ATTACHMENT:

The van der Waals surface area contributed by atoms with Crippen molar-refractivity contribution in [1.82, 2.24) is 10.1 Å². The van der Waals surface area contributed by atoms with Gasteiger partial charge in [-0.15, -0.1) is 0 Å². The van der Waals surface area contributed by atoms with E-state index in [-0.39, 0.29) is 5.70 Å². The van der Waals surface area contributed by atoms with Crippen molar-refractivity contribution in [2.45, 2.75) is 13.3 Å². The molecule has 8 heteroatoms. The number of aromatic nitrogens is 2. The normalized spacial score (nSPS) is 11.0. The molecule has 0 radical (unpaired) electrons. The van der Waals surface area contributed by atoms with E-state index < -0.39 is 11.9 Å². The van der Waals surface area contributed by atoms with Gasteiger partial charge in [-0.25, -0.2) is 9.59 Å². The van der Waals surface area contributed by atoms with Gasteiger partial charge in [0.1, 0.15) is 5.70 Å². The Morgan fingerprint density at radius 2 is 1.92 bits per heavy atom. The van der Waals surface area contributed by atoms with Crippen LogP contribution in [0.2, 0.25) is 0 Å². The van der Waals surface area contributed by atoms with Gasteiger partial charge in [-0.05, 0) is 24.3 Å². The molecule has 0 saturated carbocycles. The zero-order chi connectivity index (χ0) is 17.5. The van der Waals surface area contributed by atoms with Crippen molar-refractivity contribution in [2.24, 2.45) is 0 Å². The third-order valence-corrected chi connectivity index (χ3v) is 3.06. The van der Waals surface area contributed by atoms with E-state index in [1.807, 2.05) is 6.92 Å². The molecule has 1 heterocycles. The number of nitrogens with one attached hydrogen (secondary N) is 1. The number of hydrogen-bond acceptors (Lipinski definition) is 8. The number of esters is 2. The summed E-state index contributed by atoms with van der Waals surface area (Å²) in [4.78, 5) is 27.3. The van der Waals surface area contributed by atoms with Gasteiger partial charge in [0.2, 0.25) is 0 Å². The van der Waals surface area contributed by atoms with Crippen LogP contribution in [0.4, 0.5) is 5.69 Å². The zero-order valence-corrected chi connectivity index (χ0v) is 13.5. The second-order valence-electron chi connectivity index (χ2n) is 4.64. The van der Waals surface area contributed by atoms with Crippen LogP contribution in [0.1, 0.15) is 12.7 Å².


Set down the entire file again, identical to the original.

The van der Waals surface area contributed by atoms with Crippen molar-refractivity contribution in [1.82, 2.24) is 10.1 Å². The van der Waals surface area contributed by atoms with Gasteiger partial charge in [-0.15, -0.1) is 0 Å². The van der Waals surface area contributed by atoms with E-state index in [-0.39, 0.29) is 5.70 Å². The van der Waals surface area contributed by atoms with Crippen molar-refractivity contribution in [2.45, 2.75) is 13.3 Å². The molecule has 8 heteroatoms. The number of aromatic nitrogens is 2. The normalized spacial score (nSPS) is 11.0. The molecule has 0 radical (unpaired) electrons. The van der Waals surface area contributed by atoms with E-state index < -0.39 is 11.9 Å². The van der Waals surface area contributed by atoms with Gasteiger partial charge in [-0.25, -0.2) is 9.59 Å². The van der Waals surface area contributed by atoms with Gasteiger partial charge in [0.1, 0.15) is 5.70 Å². The Morgan fingerprint density at radius 2 is 1.92 bits per heavy atom. The van der Waals surface area contributed by atoms with Crippen LogP contribution in [0.2, 0.25) is 0 Å². The van der Waals surface area contributed by atoms with Gasteiger partial charge in [-0.05, 0) is 24.3 Å². The molecule has 0 saturated carbocycles. The zero-order chi connectivity index (χ0) is 17.5. The van der Waals surface area contributed by atoms with Crippen molar-refractivity contribution in [2.24, 2.45) is 0 Å². The third-order valence-corrected chi connectivity index (χ3v) is 3.06. The van der Waals surface area contributed by atoms with E-state index in [1.807, 2.05) is 6.92 Å². The molecule has 1 heterocycles. The number of nitrogens with one attached hydrogen (secondary N) is 1. The number of hydrogen-bond acceptors (Lipinski definition) is 8. The number of esters is 2. The summed E-state index contributed by atoms with van der Waals surface area (Å²) in [4.78, 5) is 27.3. The van der Waals surface area contributed by atoms with Gasteiger partial charge in [0.2, 0.25) is 0 Å². The van der Waals surface area contributed by atoms with Crippen LogP contribution in [0.4, 0.5) is 5.69 Å². The zero-order valence-corrected chi connectivity index (χ0v) is 13.5. The second-order valence-electron chi connectivity index (χ2n) is 4.64. The van der Waals surface area contributed by atoms with Crippen LogP contribution in [0.1, 0.15) is 12.7 Å².